There is no home plate collision!
That doesn't mean I don't think the card is great anymore. But I do see it in a new light. Cards can be interesting even without a body-jarring collision.
Billy Cowan, 1972 Topps, #19
One of the most creative cards ever made, this is the final card of journeyman Billy Cowan's career.
Nobody knows whether Cowan arranged with the photographer to place a halo above Cowan's head, or if the photographer positioned Cowan underneath the giant halo that used to appear above the Angels ballpark near the scoreboard on purpose.
Whatever the case, it is one of the most famous "cult" cards of all-time.
I wish I was collecting as a kid at the time to find out whether I would have noticed Cowan's halo or completely missed it.
Regardless it is a fun card that can't help but produce a smile all these years later. Baseball is meant to be fun. I appreciate the reminder.
Nolan Ryan, 1971 Topps, #513
Another "well-position" photo, this is the first Topps card featuring Nolan Ryan in action.
The action is what drew me to this card way back when I first acquired it when I was around 12 or 13. I loved the distant action shots of '71 Topps and Ryan's card was at the top of the list.
Today I look at the card and wonder about the cropping in the background. Of course it's fun that Ryan's head pops between the words "Royal" and "Crown." But do you wonder whether someone was making commentary, did Ryan deserve a "royal crown"? Was it sarcasm? (Ryan was 7-11 in 1970). Or was someone trying to give RC Cola free advertising?
As someone who loves advertising in cards, that billboard is one of the most prominent displays of baseball card advertising that there is.
Robin Yount, 1975 Topps, #223
When I pulled this card from a pack in 1975 Topps, I didn't know what it meant.
I didn't know who Robin Yount was. I didn't know that he was 18 years old. Even if I did (and it's on the back of the card so I eventually did know), it wouldn't have meant anything to me.
If I was 16 or 18 years old at the time, I'd know why it was a big deal. If I was 30, I'd know why it was a big deal. I'd take one look at the card and notice how young Yount was. He was just a baby, in a major league uniform. I'd know that this was the best possible pose you could ask an 18-year-old player full of promise to take.
This card is full of promise. It exudes promise. It is one of the "rookiest" rookie cards ever made.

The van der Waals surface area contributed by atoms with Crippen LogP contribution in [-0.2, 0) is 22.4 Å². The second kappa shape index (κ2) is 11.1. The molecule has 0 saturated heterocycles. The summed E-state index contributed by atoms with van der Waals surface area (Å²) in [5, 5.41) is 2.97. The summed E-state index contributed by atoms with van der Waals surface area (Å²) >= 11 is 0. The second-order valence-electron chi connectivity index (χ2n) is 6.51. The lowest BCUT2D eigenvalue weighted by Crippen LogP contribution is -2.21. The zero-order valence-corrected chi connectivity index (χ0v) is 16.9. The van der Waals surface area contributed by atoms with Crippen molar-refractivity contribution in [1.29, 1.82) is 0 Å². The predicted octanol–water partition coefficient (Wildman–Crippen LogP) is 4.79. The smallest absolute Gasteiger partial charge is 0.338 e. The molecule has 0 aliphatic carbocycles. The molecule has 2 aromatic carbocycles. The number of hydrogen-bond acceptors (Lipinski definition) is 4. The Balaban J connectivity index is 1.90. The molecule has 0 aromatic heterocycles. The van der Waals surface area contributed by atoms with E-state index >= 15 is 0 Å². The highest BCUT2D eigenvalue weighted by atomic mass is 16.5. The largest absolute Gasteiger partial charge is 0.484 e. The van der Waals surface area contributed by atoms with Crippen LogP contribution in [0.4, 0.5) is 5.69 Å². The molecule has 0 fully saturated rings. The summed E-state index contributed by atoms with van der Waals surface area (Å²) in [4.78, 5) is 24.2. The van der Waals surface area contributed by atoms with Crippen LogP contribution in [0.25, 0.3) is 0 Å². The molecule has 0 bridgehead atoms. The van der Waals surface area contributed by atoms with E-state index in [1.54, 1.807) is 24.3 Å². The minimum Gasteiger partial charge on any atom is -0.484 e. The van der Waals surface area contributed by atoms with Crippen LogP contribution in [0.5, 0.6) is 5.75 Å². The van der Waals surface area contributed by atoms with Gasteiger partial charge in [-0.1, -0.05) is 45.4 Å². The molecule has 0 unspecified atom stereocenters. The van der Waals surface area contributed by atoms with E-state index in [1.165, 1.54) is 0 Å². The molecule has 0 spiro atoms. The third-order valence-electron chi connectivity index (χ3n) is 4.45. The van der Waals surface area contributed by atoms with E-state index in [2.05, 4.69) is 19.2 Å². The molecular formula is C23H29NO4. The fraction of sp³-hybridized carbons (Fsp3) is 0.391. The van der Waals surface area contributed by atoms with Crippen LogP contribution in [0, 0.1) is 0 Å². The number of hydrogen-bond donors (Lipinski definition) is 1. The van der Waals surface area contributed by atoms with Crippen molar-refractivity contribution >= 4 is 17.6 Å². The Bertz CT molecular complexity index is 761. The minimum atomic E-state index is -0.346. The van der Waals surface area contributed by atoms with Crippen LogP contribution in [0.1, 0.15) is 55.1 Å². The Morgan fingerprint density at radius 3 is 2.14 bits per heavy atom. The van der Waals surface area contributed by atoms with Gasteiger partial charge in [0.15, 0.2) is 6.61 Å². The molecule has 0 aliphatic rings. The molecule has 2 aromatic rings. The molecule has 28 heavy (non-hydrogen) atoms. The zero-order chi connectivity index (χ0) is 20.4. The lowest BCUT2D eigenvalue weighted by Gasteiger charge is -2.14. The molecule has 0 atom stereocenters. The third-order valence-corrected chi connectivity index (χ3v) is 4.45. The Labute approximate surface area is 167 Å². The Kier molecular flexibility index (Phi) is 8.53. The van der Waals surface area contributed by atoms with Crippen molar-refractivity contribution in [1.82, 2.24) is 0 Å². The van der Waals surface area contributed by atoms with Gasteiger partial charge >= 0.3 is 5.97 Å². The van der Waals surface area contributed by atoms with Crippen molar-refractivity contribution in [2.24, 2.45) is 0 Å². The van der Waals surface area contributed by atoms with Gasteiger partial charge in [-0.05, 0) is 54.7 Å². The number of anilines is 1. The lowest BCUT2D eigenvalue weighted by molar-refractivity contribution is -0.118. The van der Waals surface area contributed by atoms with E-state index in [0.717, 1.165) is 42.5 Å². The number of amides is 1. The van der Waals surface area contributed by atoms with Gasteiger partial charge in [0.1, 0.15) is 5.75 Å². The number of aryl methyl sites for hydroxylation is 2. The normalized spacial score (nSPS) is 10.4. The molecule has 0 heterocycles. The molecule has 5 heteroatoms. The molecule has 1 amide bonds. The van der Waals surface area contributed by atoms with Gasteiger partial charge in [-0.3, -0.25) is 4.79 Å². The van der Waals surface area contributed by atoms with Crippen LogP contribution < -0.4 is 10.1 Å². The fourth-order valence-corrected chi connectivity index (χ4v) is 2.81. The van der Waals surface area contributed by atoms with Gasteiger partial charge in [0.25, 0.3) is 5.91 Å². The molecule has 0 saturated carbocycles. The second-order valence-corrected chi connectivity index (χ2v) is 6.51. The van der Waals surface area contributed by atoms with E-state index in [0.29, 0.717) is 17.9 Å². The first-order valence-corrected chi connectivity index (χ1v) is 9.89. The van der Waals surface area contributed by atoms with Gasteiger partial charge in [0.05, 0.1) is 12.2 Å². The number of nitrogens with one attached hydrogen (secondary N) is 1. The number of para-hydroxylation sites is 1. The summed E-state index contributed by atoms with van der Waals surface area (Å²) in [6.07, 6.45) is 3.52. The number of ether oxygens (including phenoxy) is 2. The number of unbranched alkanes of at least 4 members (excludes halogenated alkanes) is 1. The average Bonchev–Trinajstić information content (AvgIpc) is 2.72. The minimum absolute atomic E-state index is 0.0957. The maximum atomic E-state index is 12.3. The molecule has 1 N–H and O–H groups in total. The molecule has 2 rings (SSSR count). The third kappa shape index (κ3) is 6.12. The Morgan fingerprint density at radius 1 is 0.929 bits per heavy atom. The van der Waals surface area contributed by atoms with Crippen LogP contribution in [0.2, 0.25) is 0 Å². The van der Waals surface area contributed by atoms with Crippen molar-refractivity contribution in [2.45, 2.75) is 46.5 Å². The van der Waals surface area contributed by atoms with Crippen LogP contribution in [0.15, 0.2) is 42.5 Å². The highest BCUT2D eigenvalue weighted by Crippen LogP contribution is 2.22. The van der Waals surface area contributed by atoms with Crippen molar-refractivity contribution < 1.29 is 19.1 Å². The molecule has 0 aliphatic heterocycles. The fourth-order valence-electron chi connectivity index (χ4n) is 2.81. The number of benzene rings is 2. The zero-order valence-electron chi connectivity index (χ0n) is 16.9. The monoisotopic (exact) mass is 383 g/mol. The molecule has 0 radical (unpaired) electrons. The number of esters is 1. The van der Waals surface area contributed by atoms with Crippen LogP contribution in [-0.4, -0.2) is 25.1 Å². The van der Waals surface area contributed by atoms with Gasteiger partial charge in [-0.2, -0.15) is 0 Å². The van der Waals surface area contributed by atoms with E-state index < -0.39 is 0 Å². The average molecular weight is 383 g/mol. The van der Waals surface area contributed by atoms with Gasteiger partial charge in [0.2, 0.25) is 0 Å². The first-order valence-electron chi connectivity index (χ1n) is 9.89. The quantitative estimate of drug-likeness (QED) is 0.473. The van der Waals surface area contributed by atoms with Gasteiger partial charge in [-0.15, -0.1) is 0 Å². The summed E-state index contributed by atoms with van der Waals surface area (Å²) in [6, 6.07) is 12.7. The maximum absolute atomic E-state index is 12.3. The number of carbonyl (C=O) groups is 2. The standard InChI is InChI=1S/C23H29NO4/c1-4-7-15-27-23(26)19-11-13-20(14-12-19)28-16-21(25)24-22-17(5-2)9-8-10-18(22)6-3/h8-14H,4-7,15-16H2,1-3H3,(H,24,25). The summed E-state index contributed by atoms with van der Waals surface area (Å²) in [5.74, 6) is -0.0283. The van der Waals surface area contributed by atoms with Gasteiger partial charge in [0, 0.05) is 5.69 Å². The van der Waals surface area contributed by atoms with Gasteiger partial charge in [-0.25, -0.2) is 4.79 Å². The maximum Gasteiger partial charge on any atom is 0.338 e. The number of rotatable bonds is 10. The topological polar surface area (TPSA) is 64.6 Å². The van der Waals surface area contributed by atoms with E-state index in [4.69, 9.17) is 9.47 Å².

Carlton Fisk, 1977 Topps, #640
Another card that delighted me as a kid, it was issued just as my family's dislike of the Yankees and appreciation for the Red Sox was taking shape. This year was when I began to loathe the Yankees, but at the same time feel the excitement created when the Red Sox and Yankees met.
This card captures that excitement. It is one of the clearest views of a play at the plate that you are going to find. And if you can't feel the anticipation coming off the cardboard, just look at the fans in the Yankee Stadium stands. Some of them are up on their feet to get a better look at the play.
It appears that Willie Randolph is going to be safe on this play. I don't know exactly which play this is. It could be the finale to an extra-inning affair between the Red Sox and Yankees on May 22, 1976, which the Yankees won on a run scored by Randolph. Or it could be another play.
No matter. The card isn't about who was safe or out. It's about what happens before someone is called safe or out. It is about the intensity, the concentration, the skill, the color and the dirt. It is one of my favorite cards from the time when I was a kid.
Vida Blue, 1971 Topps, #544
There was no bigger deal on the mound than Vida Blue when this card was issued.
Barely known going into the 1971 season, Blue won 24 games and posted a 1.82 earned run average. And if that wasn't enough, Blue was telling us "peace," everything is going to be all right, on his card issued that very year.
I first saw this card in 1975, when it showed up on Topps' MVPs subset. I was fascinated forever. It is so unlike any card in the 1971 set or really any card issued that decade.
It shows personality. Just look at Vida's smile.
I don't know what was really being attempted with this pose. If this was a pitching motion, where's the ball? Your hand doesn't look like that after the ball is released either. But a failure as a fake pitching motion is success on cardboard. It is one of the most memorable cards ever created this decade.
Doug Ault, 1978 Topps, #267
This card hits me with the biggest issues in life: lost youth, lost promise, growing older, despair and death. I've written about it before.
For me, that's why the card is ranked as highly as it is. But it's still a masterpiece without all of that extra baggage. Pictured is a young, rookie star, the biggest hopeful on a brand new team. The rookie cup confirms it.
Behind him is an established star, glancing down -- perhaps even spitting -- barely acknowledging the presence in front of him.
It's high noon and something is about to go down. It's all in the hands of that tall fellow dressed in baby blue.
I love cards that tell a story and this is a story I can never put down.
So concludes this edition of the Greatest 100 Cards of the '70s. I hope you enjoyed.
There is just one more episode left.